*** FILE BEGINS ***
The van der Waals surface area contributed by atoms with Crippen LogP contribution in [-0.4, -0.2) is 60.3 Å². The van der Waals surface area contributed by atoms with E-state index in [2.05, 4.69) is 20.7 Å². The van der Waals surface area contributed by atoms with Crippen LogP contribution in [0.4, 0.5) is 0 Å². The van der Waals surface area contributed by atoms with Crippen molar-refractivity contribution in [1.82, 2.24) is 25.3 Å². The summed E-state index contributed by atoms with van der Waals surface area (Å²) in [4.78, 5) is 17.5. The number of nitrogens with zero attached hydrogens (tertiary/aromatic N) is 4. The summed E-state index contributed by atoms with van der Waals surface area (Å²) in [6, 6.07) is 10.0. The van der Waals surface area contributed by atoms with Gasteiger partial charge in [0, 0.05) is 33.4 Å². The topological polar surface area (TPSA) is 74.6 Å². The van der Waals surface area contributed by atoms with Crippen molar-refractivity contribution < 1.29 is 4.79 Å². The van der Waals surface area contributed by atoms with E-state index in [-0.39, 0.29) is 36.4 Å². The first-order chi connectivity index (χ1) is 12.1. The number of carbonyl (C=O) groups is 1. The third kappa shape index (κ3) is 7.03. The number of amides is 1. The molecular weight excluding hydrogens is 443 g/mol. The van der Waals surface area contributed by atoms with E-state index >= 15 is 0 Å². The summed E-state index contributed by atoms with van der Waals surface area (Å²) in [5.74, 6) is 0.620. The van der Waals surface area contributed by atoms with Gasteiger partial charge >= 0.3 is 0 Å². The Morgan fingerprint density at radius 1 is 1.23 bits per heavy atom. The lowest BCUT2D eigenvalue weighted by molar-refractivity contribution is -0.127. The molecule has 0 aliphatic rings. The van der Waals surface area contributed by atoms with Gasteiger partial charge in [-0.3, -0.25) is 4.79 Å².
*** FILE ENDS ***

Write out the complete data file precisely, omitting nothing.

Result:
The van der Waals surface area contributed by atoms with Crippen LogP contribution in [-0.4, -0.2) is 60.3 Å². The van der Waals surface area contributed by atoms with E-state index in [2.05, 4.69) is 20.7 Å². The van der Waals surface area contributed by atoms with Crippen LogP contribution in [0.4, 0.5) is 0 Å². The van der Waals surface area contributed by atoms with Crippen molar-refractivity contribution in [1.82, 2.24) is 25.3 Å². The summed E-state index contributed by atoms with van der Waals surface area (Å²) in [4.78, 5) is 17.5. The number of nitrogens with zero attached hydrogens (tertiary/aromatic N) is 4. The summed E-state index contributed by atoms with van der Waals surface area (Å²) in [6, 6.07) is 10.0. The van der Waals surface area contributed by atoms with Gasteiger partial charge in [0, 0.05) is 33.4 Å². The topological polar surface area (TPSA) is 74.6 Å². The van der Waals surface area contributed by atoms with Crippen molar-refractivity contribution < 1.29 is 4.79 Å². The van der Waals surface area contributed by atoms with E-state index in [-0.39, 0.29) is 36.4 Å². The first-order chi connectivity index (χ1) is 12.1. The number of carbonyl (C=O) groups is 1. The third kappa shape index (κ3) is 7.03. The number of amides is 1. The molecular weight excluding hydrogens is 443 g/mol. The van der Waals surface area contributed by atoms with E-state index >= 15 is 0 Å². The summed E-state index contributed by atoms with van der Waals surface area (Å²) in [5.74, 6) is 0.620. The van der Waals surface area contributed by atoms with Gasteiger partial charge >= 0.3 is 0 Å². The Morgan fingerprint density at radius 1 is 1.23 bits per heavy atom. The lowest BCUT2D eigenvalue weighted by molar-refractivity contribution is -0.127. The molecule has 0 aliphatic rings. The van der Waals surface area contributed by atoms with Gasteiger partial charge in [-0.3, -0.25) is 4.79 Å².